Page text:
–– An-Lin and Naomi, July 2022
Avaloch Farm Music Institute
As the New Year rolls in and things seem to once again be upside-down and full of the unknown, we are staying optimistic and hopeful for the light at the end of the tunnel! We had several incredible and touching opportunities to return to music-making for live audiences this past November, and engaging and exciting conversations with the composers we are commissioning continue, and it is through these experiences that we remain hopeful. The beautiful thing about composition is that composers work in solitude – writing requires isolation and quiet and time – as does the learning of such pieces.
Here is a bit of what we’ve been up to in 2021:
In August, we were fortunate to be able to spend two weeks at Avaloch Farm Music Institute in New Hampshire – a retreat for professional musicians who seek to work on a specific project for an intense period of time. Our first commission, “Three Adaptations” by Taiwanese-American composer Yiheng Yvonne Wu arrived, completed, the first day of our residency. Over the two weeks at Avaloch, we worked on Yvonne’s piece, sending her bits of recordings and working with her over Zoom. We also started to put together the remaining works on our “Of Innocence, Loss, and Healing – Songs My Mother Taught Me” recital program – song transcriptions of Mahler and Dvorak, Janacek’s Pohadka (Fairy Tale), and works by Nadia Boulanger, Ellen Taaffe Zwilich, and William Grant Still. Our residency at Avaloch was an important and special time for us – it was the first time in 18 months that we found ourselves amongst fellow musicians, engaging in conversations about music and performing for each other. We knew how much we had all, as musicians, given up during the first year and a half of the pandemic, but we didn’t really know how much we had given up until we got there.
We premiered Yvonne’s piece at Susquehanna University (PA) in early November, and then we took our program on a tour to Wisconsin and Minnesota. You can find a video recording here of the last concert on our tour – at a church in Beloit, Wisconsin – where Yvonne is the composition professor. After we returned home, Yvonne’s composition students wrote about our performance – here are a couple of their responses. This is why we perform and share with audiences.
“Seeing you two perform together was awe inspiring. I don’t usually listen to much classical music, but the entire performance I was transfixed. I appreciate the time and energy you both put into coming to our little campus. Thank you!”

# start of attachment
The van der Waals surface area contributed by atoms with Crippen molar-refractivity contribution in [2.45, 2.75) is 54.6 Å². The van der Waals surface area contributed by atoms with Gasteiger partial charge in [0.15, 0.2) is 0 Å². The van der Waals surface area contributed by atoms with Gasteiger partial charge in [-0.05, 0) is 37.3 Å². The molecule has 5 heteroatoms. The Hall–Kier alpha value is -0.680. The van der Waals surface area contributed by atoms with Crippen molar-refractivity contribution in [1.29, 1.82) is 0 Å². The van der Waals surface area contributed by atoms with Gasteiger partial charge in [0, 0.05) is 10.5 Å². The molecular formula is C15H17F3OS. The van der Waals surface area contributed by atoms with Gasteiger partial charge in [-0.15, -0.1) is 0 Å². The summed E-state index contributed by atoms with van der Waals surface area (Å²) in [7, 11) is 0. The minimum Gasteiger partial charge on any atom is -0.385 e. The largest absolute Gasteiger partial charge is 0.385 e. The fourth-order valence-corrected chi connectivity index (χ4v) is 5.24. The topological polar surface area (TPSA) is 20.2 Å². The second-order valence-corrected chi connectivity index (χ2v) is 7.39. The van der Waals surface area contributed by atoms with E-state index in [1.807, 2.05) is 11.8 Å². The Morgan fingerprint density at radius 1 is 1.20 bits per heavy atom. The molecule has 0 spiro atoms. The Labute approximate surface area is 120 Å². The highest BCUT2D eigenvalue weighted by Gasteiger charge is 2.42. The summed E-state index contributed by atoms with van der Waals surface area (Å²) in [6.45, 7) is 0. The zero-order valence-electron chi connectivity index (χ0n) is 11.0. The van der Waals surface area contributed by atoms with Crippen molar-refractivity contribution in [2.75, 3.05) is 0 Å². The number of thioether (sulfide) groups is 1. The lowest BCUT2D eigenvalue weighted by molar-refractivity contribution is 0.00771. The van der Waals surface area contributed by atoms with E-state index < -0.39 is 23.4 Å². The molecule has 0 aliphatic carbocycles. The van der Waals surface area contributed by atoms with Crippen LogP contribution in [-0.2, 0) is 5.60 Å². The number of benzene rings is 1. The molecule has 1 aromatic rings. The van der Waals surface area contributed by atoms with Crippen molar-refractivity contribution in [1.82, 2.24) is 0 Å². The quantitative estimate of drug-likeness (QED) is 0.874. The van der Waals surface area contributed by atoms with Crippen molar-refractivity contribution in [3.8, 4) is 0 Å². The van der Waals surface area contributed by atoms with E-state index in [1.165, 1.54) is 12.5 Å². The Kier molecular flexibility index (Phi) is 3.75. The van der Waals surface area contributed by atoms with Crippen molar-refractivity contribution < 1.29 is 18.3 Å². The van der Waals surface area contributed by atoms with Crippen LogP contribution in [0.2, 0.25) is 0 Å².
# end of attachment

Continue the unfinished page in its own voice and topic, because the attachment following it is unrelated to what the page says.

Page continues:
“Thank you so much! This was such an incredible experience, and it blew me away. The performance was amazing and had points that were very emotional for me. Absolutely beautiful and I am so appreciative you all came to Beloit!”
“Seeing such world class musicians like the two of you performing in a church in such a humble place like Beloit is probably my most memorable and fulfilling experience this senior year. Thank you for bringing art and your passions to us.”
“It was an honor to see such reverence for the emotion of music. Your performance shows your mastery and I appreciate you sharing your interpretations of the pieces with such grace. Your intuition and flow were inspiring and engaging to me, and reminded me of the importance of presence within performance. Thank you for coming and making an impact!”
So what does 2022 hold for us? We are currently awaiting our second commissioned work, from Navajo Juantio Becenti – we should receive the work towards the end of this month! Juantio has selected the Navajo song “Shi Naasha” that was composed after the Navajo left Ft. Sumner where they had been imprisoned for numerous years after conflicts with the US, Mexico, and various other Native American tribes aligned with the US. Juantio writes that “after (this) period of conflict the Navajo were rounded up in 1864 and forced on a walk from our traditional homelands to an internment camp 300+ miles away. Many Navajo died during that journey and those that survived were imprisoned until 1868 when a treaty was signed. The Navajo homeland is bordered by 4 mountains with the southern-most being called Tsoodzil (turquoise mountain) or Mt. Taylor in New Mexico. When the returning Navajo saw the mountain, they were overcome with joy and composed Shi Naasha. It talks about going in beauty and freedom.”
Our third and fourth composers to be commissioned – Ugandan-American Niles Luther and Chinese-Samoan/Hawaiian Michael Thomas Foumai – are working on our pieces, with the goal of completing them in August of 2022. Please stay tuned for more information on their works!
We are hoping that this performance season can continue as close to normal as possible – there will definitely be some hiccups along the way, but we are hoping for the best. In early February we will perform again at Susquehanna University (where Naomi teaches), during a day of colloquiums and programs celebrating the work of Martin Luther King. We are preparing a program entitled “What is Identity? Where Do I Belong? Answers In Music.” Many of the composers featured on our program have agreed to record videos speaking about how they find, express, and communicate their sense of identity and belonging, and their sense of culture, in their compositions. We will intersperse these videos with performances of Yvonne’s piece, Juantio’s piece, and of two more works: “Jhula-Jhule” by Indian-American composer Reena Esmail, and “Brother Malcolm…” by Haitian composer Rudy Perrault.
We have additional performances in the works in New York and Connecticut this spring, and if the pandemic allows, a performance on WVIA public radio here in Pennsylvania. In the meantime, we are working on setting up performances in North Carolina, Florida, Ohio, Indiana, and Michigan, and hope to be able to visit and perform for K-12 schools once pandemic restrictions subside – we will keep you posted!
And lastly, we want to thank you again for your generous support in our project – without your support we would not be able to continue forging ahead. We had a very successful fund-raising year, which has allowed us to contact additional composers to inquire about their interest in composing a piece for our project. We are speaking with composers from Haiti, Peru, and the Chickasaw nation. As things become finalized, we will send you an update and post on our website as well.
We wish you a happy and healthy 2022, full of curiosity and new experiences!
-- Naomi and An-Lin, January 2022
Listening to Yiheng Yvonne Wu speak about her piece,"Three Adaptations," in Beloit, WI.